If you think you have been asked to wait too long for a first appointment or for treatment after the first appointment, contact the speech and language therapy department to ask what has happened.

If you still experience difficulty, contact your local NHS service to discuss the situation.

Independent (private) speech and language therapists

Independent speech and language therapists can usually offer an immediate appointment for assessment followed by therapy to suit the client.
 
Contact the Association of Speech and Language Therapists in Independent Practice to find your local independent therapists.
 
Some independent therapists offer specialisation in specific areas of communication difficulties, including:
  • assessment and diagnosis of complex disorders sometimes in association with other professionals
  • tutorials for specific problems, such as dyslexia
  • second opinions and reports for statements of special educational need and attendance at tribunal assessments, reports and court attendance for medico-legal claims.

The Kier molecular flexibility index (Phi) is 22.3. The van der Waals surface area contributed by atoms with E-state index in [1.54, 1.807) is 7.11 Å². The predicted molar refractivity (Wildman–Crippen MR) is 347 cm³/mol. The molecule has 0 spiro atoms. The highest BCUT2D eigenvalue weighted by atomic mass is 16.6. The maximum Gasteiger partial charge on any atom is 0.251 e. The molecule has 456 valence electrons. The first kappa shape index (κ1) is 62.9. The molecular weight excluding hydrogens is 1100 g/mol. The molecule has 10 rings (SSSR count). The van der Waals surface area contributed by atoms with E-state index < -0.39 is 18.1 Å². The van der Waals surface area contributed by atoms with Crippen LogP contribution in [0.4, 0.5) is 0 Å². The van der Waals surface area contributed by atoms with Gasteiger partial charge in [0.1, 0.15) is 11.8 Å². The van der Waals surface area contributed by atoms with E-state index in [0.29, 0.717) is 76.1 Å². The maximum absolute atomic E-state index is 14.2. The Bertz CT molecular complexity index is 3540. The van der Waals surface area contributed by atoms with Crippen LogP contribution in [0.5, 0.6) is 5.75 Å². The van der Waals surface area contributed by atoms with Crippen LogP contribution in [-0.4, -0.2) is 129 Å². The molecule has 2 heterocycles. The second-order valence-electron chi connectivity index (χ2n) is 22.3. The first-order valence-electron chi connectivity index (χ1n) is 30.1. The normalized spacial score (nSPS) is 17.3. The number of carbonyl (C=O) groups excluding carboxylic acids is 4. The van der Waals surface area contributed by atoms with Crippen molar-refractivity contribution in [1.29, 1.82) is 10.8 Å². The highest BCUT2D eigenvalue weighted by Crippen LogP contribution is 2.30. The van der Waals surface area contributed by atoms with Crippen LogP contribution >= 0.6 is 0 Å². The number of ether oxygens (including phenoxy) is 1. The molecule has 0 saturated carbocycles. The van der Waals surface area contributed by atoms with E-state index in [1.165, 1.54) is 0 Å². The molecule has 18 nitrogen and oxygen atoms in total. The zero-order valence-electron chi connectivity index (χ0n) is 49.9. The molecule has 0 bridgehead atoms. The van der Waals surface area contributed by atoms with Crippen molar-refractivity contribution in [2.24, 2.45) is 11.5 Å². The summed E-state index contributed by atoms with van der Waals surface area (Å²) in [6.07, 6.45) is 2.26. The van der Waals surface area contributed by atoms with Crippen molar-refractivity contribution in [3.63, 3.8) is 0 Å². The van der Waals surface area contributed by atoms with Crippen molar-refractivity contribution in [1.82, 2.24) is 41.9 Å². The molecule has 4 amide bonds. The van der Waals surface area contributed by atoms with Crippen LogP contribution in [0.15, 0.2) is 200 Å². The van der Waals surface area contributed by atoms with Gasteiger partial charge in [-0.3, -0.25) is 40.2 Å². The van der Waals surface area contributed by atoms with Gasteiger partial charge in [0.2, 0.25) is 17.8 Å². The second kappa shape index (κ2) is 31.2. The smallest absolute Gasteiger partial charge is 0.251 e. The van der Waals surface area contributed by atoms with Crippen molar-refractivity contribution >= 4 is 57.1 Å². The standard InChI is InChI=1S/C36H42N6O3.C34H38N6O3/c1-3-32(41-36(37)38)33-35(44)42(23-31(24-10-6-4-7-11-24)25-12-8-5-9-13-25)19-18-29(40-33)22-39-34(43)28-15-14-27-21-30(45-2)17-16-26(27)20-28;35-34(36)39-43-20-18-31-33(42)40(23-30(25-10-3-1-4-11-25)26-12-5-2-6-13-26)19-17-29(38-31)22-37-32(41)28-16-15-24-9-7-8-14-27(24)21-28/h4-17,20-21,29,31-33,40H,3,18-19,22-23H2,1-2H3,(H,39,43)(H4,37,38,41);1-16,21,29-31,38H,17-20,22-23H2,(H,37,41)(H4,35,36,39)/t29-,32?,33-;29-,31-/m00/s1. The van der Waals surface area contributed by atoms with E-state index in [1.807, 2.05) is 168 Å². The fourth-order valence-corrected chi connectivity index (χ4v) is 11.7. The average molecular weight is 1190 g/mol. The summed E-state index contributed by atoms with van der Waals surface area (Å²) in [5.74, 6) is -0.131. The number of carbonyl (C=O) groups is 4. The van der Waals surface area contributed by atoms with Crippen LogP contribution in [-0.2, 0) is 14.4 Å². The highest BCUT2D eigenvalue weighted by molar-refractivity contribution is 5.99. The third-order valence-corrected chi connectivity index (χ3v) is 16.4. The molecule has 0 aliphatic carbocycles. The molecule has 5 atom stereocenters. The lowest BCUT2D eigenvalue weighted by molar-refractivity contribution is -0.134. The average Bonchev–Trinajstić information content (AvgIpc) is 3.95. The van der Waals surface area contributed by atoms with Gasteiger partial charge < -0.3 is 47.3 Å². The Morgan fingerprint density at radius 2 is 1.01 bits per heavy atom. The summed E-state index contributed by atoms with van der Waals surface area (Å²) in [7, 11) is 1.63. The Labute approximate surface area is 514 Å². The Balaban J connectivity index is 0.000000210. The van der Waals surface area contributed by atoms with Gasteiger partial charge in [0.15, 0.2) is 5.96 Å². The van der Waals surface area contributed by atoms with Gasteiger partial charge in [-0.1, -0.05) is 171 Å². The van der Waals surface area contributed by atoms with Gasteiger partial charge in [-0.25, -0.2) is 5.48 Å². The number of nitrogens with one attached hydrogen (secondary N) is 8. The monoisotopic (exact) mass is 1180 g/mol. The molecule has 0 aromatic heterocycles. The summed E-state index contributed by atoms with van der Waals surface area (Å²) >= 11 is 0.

Where do speech and language therapists work?

Speech and language therapists work in the following settings:
  • Mainstream and special schools
  • Courtrooms, prisons, young offenders' institutions
  • Health - community health centres, hospital wards, outpatient departments
  • Children's centres
  • Day centres
  • Clients' homes
  • Independently/in private practice

Who do speech and language therapists work with?

Speech and language therapists work with babies, children and adults:

Babies:

  • Feeding and swallowing difficulties

Children:

Adults:

Communication or eating and swallowing problems following neurological impairments and degenerative conditions, including:

Full list of topic pages

Settings:

Why is speech and language therapy important?

See our clinical guidance pages.

Download our factsheets detailing case studies and peoples' stories, showing how speech and language therapy changes lives:

Autism
Speech and language therapists play a crucial role in the assessment, diagnosis and support of autistic people.

Children and young people
Communication difficulties put children at greater risk of poor literacy, mental health issues and poorer employment outcomes in adulthood.

Communication needs
What are speech, language and communication needs.

Cuts to speech and language therapy services
What does this mean for SLTs and the people they work with?

Dementia
Speech and language therapists support people with dementia who have communication and swallowing needs.

Dysphagia
Speech and language therapists support people with swallowing difficulties to eat and drink safely.

Early years